Original Published on Aug 16, 2022 at 03:02
By Timothy Schafer, Local Journalism Initiative Reporter
Elected officials in Nelson will see a bump in wages in the next incarnation of city council.
A city staff report revealed an underpaid group of city councillors and mayor compared to similar sized cities in B.C., and recommended an increase to the remuneration for council of 5.14 per cent, moving salaries from $26,212 to $27,560 for city council.
The mayor’s salary was bumped by 12.69 per cent, from $62,263 to $70,170, also as recommended by the report.
Although the report and the increase was accepted and passed by the outgoing city council, there was some hesitation. Coun Jesse Woodward admitted during the Aug. 9 regular council meeting that how much elected officials were paid was a pretty touchy subject.
“Having been through two years of pandemic, and it’s been a hard time for people … I guess I am feeling a little bit gun shy considering what we have just been through as a town,” he said. “I am worried about public perception.”
Coun. Rik Logtenberg, who will not be seeking re-election, had no problem standing in the line of public perception and supporting a remuneration increase.
“The amount of work that goes into this job, and with the remuneration, there is a big disconnect, I think. And I think this job goes way beyond these meetings, it goes beyond even the prep for the meetings. It’s constant,” he said.
“On that front, just in terms of the dollar per hour, I would really want the next council to not be struggling for every spare dollar that they can just to make this job work. What was proposed was very reasonable and it was below inflation.”
The process undertaken to recommend the increase was lauded by Coun Keith Page, explaining that it was important at the outset that they arrived through a fair and equitable procedure to develop a number that made sense.
“We have arrived at numbers that put us in the median of the basket we have put together for remuneration. I think these numbers are fine. It’s barely a smidge up for council over that time,” he said.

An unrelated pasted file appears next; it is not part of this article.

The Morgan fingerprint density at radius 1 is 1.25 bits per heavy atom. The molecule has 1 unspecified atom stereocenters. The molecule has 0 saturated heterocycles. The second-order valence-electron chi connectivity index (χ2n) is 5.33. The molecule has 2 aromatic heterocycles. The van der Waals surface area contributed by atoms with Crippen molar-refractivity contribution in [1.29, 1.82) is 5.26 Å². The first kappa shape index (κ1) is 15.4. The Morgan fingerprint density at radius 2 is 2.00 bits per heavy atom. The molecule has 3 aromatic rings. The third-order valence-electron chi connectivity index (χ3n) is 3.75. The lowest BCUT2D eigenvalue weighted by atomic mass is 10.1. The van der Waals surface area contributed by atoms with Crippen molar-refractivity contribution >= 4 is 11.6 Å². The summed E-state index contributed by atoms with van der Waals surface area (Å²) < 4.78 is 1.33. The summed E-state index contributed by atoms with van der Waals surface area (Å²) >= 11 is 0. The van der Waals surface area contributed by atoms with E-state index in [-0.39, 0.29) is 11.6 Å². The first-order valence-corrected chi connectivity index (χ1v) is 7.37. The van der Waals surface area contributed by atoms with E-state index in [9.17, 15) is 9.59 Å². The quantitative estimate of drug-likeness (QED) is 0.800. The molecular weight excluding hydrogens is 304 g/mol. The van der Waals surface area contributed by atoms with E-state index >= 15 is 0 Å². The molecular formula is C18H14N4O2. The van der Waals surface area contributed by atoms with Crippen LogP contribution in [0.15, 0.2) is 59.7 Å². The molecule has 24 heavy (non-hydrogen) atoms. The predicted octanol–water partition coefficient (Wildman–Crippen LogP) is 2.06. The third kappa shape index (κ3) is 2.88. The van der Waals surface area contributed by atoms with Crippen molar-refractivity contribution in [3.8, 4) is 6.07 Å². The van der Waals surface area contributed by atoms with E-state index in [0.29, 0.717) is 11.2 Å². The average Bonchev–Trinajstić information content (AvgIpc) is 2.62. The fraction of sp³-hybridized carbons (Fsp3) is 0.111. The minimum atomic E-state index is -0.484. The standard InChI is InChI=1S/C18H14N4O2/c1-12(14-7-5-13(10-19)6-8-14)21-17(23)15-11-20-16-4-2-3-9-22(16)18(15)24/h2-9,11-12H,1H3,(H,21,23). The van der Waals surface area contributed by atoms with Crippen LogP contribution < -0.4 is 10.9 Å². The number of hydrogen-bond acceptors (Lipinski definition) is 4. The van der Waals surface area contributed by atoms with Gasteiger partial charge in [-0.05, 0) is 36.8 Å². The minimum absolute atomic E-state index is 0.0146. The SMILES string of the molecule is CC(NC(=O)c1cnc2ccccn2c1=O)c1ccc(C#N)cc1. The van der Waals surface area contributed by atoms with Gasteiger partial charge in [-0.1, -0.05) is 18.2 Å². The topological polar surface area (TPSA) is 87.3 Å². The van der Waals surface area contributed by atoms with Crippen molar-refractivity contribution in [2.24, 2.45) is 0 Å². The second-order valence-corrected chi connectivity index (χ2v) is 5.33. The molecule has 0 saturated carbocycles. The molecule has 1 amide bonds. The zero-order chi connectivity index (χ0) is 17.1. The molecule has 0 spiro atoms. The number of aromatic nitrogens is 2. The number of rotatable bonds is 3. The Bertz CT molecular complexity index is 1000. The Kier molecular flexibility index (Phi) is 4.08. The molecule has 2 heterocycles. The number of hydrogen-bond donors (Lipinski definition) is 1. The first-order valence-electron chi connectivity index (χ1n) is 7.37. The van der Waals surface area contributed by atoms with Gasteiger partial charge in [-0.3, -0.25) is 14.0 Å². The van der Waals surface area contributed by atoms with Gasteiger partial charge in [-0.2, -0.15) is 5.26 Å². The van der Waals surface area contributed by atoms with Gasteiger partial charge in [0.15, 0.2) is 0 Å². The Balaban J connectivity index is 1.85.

The outgoing mayor and council review and set remuneration in advance of the next local government election allowing for wages to be competitive with that of other comparable municipalities.
“A reasonable level of remuneration for mayor and council ensures that they are fairly compensated for their public service,” the city staff report explained.
The increase to council and mayor remuneration will not take effect until Jan. 1, 2023.
Looking further afield
Under the Council Remuneration Review Policy, city staff compared the remuneration (including benefits) with a group of nine comparable municipalities based on: the population of the municipality; the amount of staff the municipality employs; the municipality’s operating and capital budgets; the municipality’s building permit construction values; and the scope of the municipality’s services.
The nine municipalities were: Courtenay; Esquimalt; North Cowichan; Oak Bay; Port Alberni; Salmon Arm; Squamish; Kitimat; and Dawson Creek. Population in the municipalities ranged from 8,236 to 31,990.
Most municipalities in the sample group indicated that they use CPI to adjust remuneration on annual basis.
Source: City of Nelson agenda
This item reprinted with permission from The Daily, Nelson, British Columbia